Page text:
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BBC Wales's Ashleigh Crowter
"Nearly 200,000 people have passed through its gates in the last nine months - well ahead of expectations"
 real 56k

Thursday, 15 February, 2001, 21:21 GMT
Funding call for botanic attraction
Glasshouse at Llanarthne
The garden has been a huge hit with tourists
Scientists are demanding Wales's newest tourist attraction - the National Botanic Garden - is given vital funding to aid its research work.

A report from the Institute of Welsh Affairs says the garden at Llanarthne in Carmarthenshire, is the only site in the world not to have a large annual state subsidy.

The 44m centre - built with the aid of a Millennium Lottery grant - has developed into one of the country's biggest success stories since it opened last May.

In comparison Kew Gardens in London receives 16m a year in government subsidy - and its equivalent in Scotland gets more than 5m in annual subsidy.

Inside the Llanarthne glasshouse
Plants from all over the world fill the greenhouse

It has also become a popular attraction with 200,000 visitors in the past nine months - but is also the base for scientific research into plants and fungi.

But the reports authors say funding from the National Assembly is essential if it is to develop a serious scientific operation with international standing.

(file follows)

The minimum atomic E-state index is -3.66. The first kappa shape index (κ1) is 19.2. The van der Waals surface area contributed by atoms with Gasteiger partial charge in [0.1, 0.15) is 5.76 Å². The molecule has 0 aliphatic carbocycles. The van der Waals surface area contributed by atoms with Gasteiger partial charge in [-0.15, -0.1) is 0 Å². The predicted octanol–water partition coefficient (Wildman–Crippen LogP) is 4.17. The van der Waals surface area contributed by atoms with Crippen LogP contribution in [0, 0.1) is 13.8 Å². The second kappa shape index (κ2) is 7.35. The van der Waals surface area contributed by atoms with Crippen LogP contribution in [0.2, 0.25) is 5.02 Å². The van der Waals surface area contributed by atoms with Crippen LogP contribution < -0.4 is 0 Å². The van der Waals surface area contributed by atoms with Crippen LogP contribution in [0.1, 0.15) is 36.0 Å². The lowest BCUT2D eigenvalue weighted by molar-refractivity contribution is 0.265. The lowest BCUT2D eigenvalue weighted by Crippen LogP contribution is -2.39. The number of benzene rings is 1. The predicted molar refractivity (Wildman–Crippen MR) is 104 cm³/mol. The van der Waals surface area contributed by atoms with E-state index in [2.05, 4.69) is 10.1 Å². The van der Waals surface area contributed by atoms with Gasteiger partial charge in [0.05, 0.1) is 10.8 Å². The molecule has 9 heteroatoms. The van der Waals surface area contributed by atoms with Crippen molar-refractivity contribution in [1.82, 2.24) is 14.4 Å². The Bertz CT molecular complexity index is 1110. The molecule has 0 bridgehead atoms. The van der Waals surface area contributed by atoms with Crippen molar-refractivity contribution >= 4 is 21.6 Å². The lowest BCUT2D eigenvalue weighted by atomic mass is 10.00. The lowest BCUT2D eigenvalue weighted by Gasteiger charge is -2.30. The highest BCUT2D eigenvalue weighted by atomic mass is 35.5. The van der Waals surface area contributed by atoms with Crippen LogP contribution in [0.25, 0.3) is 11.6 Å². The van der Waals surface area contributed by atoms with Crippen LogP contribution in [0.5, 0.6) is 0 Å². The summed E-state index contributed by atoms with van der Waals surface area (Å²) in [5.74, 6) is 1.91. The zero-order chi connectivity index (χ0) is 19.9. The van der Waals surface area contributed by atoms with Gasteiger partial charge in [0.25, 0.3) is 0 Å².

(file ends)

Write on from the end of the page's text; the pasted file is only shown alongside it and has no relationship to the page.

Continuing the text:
Scientists have said the Welsh site must receive similar funding for research to make a clear statement that the site is more than just a glorified garden festival.

One of the important projects in the pipeline is research into the Wales's fiftiest rarest plants.

Meanwhile, the garden has been chosen as one of the top three EU-funded projects in the UK by the Minister for Europe, Keith Vaz MP.

Gardeners at work
The botanic garden is also a centre for research
The garden - which has had substantial European funding - was nominated by Welsh Euro MPs Glenys Kinnock and Eluned Morgan for the European Parliamentary Labour Party's Europe Award.

It is due be presented at the Labour Party's Spring Conference in Glasgow on Saturday.

The award aims to demonstrate how European investment in the UK makes a real difference, by showing people good examples of how local areas have won and used European funds.

Labour Euro MPs across the UK nominated projects from their regions.

Glenys Kinnock said she was delighted that the National Botanic Garden has been judged one of the top three EU-funded projects in the UK.

"The European Award recognises the most effective use of European funding, and the National Botanic Garden of Wales is a clear example of that," she said.

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